ADC actual gain and offset:
y = x * ma + b
x = (y – b)/ma
x = y/ma – b/ma
5. x = y * CalGain − CalOffset CalGain = 1/ma
CalOffset = b/ma
6. CalGain = (xH – xL)/(yH – yL)
CalOffset = (yL – xL*ma)/ma
CalOffset = yL/ma – xL
7. CalOffset = yL * CalGain − xL
In summary, using two known references (xL, yL) and (xH, yH) you can calculate the actual
offset and gain error and calculate the calibration gain and offset using the following formulas:
1. y = x * ma + b ADC actual equation
2. ma = (yH – yL)/(xH – xL) ADC actual gain

F2810, F2811, and F2812 ADC Calibration 5


3. b = yL – xL*ma ADC actual offset
4. x = y * CalGain – CalOffset ADC calibration equation
5. CalGain = (xH – xL)/(yH – yL) ADC calibration gain
6. CalOffset = yL * CalGain – xL ADC calibration offset
The calibration process involves the following four basic steps:
Step 1: Read the known reference values input channels (yL and yH).

Step 2: Calculate the calibration gain (CalGain) using equation 6.

Step 3: Calculate the calibration offset (CalOffset) using equation 7.

Step 4: Cycle through all channels applying the calibration equation 5.

4 Hardware Connectivity
Calibration requires that two ADC channels be dedicated to supply two known reference inputs
and this leaves 14 user channels. Figure 5 shows the recommended connection.

6 F2810, F2811, and F2812 ADC Calibration


UserChA0
Amp A0
UserChA1
Amp A1
UserChA2
Amp A2
UserChA3
Amp A3
UserChA4
Amp A4
UserChA5
Amp A5
3.3 V

R1 G=1
A6 (RefHigh)

VREF R2 G=1
A7 (RefLow)

R3
F2810/12
UserChB0
Amp B0
UserChB1
Amp B1
UserChB2
Amp B2
UserChB3
Amp B3
UserChB4
Amp B4
UserChB5
Amp B5
UserChB6
Amp B6
UserChB7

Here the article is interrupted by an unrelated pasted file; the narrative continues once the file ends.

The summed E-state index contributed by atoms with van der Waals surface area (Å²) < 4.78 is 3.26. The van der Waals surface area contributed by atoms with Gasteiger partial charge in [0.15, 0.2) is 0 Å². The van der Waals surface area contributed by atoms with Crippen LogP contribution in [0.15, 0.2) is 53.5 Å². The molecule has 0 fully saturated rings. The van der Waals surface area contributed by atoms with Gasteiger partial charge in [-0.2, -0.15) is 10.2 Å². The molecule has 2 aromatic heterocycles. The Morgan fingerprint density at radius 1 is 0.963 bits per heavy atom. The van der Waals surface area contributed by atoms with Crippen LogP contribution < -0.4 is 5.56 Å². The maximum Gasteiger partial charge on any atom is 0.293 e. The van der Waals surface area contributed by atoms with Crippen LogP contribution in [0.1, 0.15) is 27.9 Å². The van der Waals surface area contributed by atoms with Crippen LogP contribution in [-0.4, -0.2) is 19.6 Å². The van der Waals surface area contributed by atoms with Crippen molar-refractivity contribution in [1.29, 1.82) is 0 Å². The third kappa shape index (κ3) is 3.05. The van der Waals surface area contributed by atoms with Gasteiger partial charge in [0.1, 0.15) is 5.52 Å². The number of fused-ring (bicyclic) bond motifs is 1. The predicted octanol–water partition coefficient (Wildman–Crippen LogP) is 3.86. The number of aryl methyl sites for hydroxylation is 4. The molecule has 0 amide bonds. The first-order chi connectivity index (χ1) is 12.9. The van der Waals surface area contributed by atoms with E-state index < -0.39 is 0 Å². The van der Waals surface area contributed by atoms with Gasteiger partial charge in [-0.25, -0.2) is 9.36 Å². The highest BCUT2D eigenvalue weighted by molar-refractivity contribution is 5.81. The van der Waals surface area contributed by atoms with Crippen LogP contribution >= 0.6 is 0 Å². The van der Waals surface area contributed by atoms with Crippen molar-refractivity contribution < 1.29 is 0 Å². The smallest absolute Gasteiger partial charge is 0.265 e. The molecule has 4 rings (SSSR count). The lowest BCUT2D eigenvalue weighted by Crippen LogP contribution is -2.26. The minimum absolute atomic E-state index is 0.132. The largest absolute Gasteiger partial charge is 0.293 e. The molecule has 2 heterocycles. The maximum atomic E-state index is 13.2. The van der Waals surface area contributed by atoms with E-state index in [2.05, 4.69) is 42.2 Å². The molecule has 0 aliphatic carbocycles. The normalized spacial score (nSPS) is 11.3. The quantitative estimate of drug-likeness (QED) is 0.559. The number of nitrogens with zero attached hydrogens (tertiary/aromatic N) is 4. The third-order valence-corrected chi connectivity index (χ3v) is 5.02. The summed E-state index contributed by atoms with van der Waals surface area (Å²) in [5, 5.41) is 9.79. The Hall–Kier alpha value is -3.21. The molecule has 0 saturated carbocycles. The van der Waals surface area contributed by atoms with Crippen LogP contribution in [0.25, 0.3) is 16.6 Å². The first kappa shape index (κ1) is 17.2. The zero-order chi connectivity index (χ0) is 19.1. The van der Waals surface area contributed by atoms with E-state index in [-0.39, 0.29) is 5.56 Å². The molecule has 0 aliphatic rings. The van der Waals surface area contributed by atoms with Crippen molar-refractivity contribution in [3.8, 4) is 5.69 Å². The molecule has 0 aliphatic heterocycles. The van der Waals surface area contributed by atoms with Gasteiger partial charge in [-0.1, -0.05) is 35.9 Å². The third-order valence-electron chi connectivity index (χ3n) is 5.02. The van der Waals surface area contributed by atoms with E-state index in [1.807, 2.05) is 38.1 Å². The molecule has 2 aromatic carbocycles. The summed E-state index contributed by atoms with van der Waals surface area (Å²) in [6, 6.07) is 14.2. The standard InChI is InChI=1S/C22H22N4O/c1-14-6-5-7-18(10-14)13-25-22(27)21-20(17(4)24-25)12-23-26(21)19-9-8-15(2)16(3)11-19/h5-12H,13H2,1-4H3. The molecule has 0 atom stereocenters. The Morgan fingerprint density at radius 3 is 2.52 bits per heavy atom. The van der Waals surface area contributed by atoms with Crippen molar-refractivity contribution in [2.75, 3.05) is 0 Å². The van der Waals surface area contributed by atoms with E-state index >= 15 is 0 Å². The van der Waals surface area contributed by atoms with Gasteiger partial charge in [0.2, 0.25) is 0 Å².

Amp B7

NOTE: The typical ch-to-ch error is approximately 0.2 % across all channels. Therefore the choice of channels for calibration is user selectable,
but it is preferable to have them be in the same group. At lower sampling frequencies (< ~8 MHz) the ch-to-ch error can approach 0.1 %
within a group. In such cases, improved accuracy can be achieved by connecting the calibration references to each group. Each group
should be calibrated from its own reference channel readings.

If converting a bipolar input to unipolar, then a mid-point reference (~1.5 V) would be a good choice as one reference input. The other
reference input could either be a higher value (~2.5 V) or lower value (~0.5 V) reference.

Figure 5. Channels for Calibration, 14 User Channels

To retain 16 user channels, use the system shown in Figure 6. In this scenario, an external
analog switch is added that expands the user channels to 16 and is controlled by a GPIO pin
using software. In a simple software implementation, the multiplexed channels are sampled on
every alternate cycle, relative to the nonmultiplexed channels. This means that the multiplexed
channels should be used for slower, supervisory-type functions. This system leaves you with
6 channel pairs (if using simultaneous sampling mode) that can be used for critical functions.

F2810, F2811, and F2812 ADC Calibration 7


UserChA0 Amp A0

UserChA1 Amp A1

UserChA2 Amp A2

UserChA3 Amp A3

UserChA4 Amp A4

UserChA5 Amp A5
3.3 V

R1 G=1
A6 (RefHigh)

VREF R2 G=1
A7 (RefLow

R3

F2810/12

UserChB0 Amp B0

UserChB1 Amp B1

UserChB2 Amp B2

UserChB3 Amp B3

UserChB4 Amp B4

UserChB5 Amp B5

UserChB6a Amp
G=1 B6
UserChB6b Amp ExternalMuxChSel
GPIO
UserChB7a Amp
G=1 B7
UserChB7b Amp

NOTE: A buffer is required at the output of the MUX (or any high resistance source) to prevent errors due to high source impedance when sampling
of the ADC channels.

Figure 6. Two Channels for Calibration, 16 User Channels

5 ADC Sampling Techniques

5.1 Sequential Sampling mode


THe ADC converter on an F2810/F2811/F2812 device can operate in sequential sampling mode
or simultaneous sampling mode. In sequential sampling mode, ADC samples one channel at a
time and then the sampled signal is passed through four stages of ADC pipeline for conversion.
Figure 7 shows the timing details of 16-channel conversion (A0−A7 & B0−B7) in sequential
mode based on an event trigger.

8 F2810, F2811, and F2812 ADC Calibration


T

S/H = (1+ ACQPS)* Tadcclk


Tadcclk

A0
A1
A2
A3

B6
B7

Figure 7. Timing of 16-Channel Conversion in Sequential Mode

Total Time for converting 16 channels in sequential mode:

T = 17*Tadcclk + 18*(1 + ACQPS)*Tadcclk

Table 2 shows the conversion time required to convert all 16 channels in sequential sampling
mode under different ADC clock frequencies and sample/hold windows.

Table 2. Conversion Time for Conversion

Number Of T in ms T in ms T in ms